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Every year, thousands of motorheads from around the world flock to Scottsdale, Ariz., in late January for a series of classic car auctions. Prewar American favorites such as Duesenbergs or Packards and rarified European sports cars from the likes of Aston Martin and Jaguar (F) used to be the main attractions, as they are at the Monterey (Calif.) classic car show and auctions held every August. But the biggest draw these days are more recent vintages: Chevy Chevelle Super Sports, Dodge Super Bees, and Plymouth Road Runners.
Gas-guzzling muscle cars died out with the onset of the oil shocks of the 1970s. So why are they making a comeback now, in the age of the hybrid? What's happening is a generational shift as baby boomers enter their peak earning years. For many drivers who came of age when high-performance hemi engines ruled the road, potent powertrains trump the pedigree of traditional collector cars. A growing number of these buyers are paying top dollar for restorations of the coolest cars from their youth. "These are the cars of their dreams, and they are putting a lot of money into chasing them," says Thomas duPont, publisher of The duPont Registry and Celebrity Car magazines.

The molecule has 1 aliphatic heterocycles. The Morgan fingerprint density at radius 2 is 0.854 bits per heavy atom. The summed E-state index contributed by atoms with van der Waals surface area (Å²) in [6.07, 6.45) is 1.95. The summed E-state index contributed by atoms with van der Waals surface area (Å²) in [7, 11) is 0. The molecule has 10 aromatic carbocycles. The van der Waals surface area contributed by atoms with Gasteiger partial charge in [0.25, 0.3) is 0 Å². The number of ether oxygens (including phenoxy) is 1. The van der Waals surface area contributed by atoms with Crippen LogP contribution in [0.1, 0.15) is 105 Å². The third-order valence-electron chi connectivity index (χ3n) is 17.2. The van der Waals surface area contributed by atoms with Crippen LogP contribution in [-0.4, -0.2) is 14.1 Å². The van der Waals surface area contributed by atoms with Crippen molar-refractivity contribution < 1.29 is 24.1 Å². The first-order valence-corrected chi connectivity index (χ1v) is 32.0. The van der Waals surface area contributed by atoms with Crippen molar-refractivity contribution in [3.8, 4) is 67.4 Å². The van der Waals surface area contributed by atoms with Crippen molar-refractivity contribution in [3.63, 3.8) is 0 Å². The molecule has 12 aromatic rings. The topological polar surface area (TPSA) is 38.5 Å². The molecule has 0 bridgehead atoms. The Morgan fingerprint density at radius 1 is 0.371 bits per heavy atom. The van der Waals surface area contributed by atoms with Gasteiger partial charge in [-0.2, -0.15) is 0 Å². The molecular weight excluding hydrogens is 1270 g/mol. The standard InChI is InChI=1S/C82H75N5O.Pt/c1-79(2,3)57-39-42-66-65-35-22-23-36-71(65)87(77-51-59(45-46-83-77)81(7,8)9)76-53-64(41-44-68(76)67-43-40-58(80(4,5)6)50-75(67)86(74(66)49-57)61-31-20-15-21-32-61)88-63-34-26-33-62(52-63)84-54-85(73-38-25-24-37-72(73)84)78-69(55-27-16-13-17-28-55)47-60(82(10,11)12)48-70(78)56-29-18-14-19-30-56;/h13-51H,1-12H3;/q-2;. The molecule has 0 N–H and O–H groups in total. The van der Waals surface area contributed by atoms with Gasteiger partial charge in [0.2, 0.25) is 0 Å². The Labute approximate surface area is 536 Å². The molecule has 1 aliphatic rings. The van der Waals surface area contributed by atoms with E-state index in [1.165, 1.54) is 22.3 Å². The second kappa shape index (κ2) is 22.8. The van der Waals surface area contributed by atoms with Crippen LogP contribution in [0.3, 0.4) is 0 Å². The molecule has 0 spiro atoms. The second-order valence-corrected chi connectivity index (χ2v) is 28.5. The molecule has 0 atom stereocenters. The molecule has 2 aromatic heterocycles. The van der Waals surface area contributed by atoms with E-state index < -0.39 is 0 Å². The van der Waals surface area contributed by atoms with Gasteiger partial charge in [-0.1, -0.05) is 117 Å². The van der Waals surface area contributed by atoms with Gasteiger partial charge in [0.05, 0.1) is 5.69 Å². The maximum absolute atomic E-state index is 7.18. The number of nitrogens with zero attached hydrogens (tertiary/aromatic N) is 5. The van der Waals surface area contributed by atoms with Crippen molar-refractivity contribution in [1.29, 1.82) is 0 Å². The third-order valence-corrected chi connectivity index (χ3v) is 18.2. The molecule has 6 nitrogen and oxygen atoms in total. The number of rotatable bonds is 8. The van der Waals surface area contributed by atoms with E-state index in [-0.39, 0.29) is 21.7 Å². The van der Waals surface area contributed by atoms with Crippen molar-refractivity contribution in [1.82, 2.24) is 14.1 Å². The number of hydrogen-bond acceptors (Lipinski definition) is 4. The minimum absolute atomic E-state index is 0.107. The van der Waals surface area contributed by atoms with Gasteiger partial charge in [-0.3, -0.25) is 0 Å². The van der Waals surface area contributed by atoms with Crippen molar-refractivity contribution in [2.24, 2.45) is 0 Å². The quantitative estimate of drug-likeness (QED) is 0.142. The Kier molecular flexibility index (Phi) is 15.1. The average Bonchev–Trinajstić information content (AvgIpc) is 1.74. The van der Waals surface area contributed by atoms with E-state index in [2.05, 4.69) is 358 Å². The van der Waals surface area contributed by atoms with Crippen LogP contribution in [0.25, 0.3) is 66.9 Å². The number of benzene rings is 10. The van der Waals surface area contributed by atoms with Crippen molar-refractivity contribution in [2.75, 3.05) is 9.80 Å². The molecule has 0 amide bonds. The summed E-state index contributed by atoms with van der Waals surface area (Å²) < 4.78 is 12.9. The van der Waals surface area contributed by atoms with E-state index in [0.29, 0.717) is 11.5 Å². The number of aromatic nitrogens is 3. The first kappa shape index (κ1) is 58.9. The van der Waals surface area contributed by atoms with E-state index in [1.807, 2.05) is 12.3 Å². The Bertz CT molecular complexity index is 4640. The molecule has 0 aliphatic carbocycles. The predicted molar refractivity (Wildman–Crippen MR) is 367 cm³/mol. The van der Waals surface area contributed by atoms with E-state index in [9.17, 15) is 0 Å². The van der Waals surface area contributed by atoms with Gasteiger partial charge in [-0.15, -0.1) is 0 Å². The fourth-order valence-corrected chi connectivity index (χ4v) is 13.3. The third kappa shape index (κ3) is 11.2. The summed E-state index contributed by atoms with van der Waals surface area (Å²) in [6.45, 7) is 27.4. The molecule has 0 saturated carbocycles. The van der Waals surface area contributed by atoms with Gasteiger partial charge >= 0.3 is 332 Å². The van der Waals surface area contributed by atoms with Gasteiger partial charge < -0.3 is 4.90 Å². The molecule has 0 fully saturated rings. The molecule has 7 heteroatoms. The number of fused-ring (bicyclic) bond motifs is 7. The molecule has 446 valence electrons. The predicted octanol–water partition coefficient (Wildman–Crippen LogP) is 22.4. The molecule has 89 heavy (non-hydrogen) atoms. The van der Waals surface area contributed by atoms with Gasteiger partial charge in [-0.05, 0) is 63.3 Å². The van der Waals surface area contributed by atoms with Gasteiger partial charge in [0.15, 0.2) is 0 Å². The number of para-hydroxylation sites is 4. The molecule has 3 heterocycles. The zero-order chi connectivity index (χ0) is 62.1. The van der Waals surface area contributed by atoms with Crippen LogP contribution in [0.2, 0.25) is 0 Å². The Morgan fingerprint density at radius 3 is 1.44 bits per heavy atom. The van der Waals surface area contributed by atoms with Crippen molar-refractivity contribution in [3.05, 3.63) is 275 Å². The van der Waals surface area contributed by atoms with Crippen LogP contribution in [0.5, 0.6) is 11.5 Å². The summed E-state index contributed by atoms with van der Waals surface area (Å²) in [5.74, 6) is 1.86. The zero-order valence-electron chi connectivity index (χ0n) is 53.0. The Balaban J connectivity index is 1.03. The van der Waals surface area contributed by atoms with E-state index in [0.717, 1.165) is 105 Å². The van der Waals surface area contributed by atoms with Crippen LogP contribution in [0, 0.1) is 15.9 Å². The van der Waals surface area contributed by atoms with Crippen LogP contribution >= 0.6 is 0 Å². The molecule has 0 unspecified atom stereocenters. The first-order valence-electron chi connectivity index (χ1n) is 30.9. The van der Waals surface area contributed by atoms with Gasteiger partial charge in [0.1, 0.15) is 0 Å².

Barrett-Jackson Auction, the king of collectible car auction houses in terms of sheer volume, has also been the most active in courting this rapidly expanding base of newer collectors. In January the auction house handled 1,084 vehicles (out of several thousand applications), with bids adding up to a grand total of $100 million, up from $62 million last year and $39 million in 2004. CEO Craig Jackson, 46, is something of a visionary for being among the first to recognize -- and capitalize on -- the popular fervor for muscle cars. "Our success has the car companies sitting up and paying attention," says Jackson. Indeed, last year two muscle car nameplates, the Dodge Charger and the Pontiac GTO, reappeared, and Detroit is considering new versions of the Chevrolet (M) Camaro and the Dodge Challenger.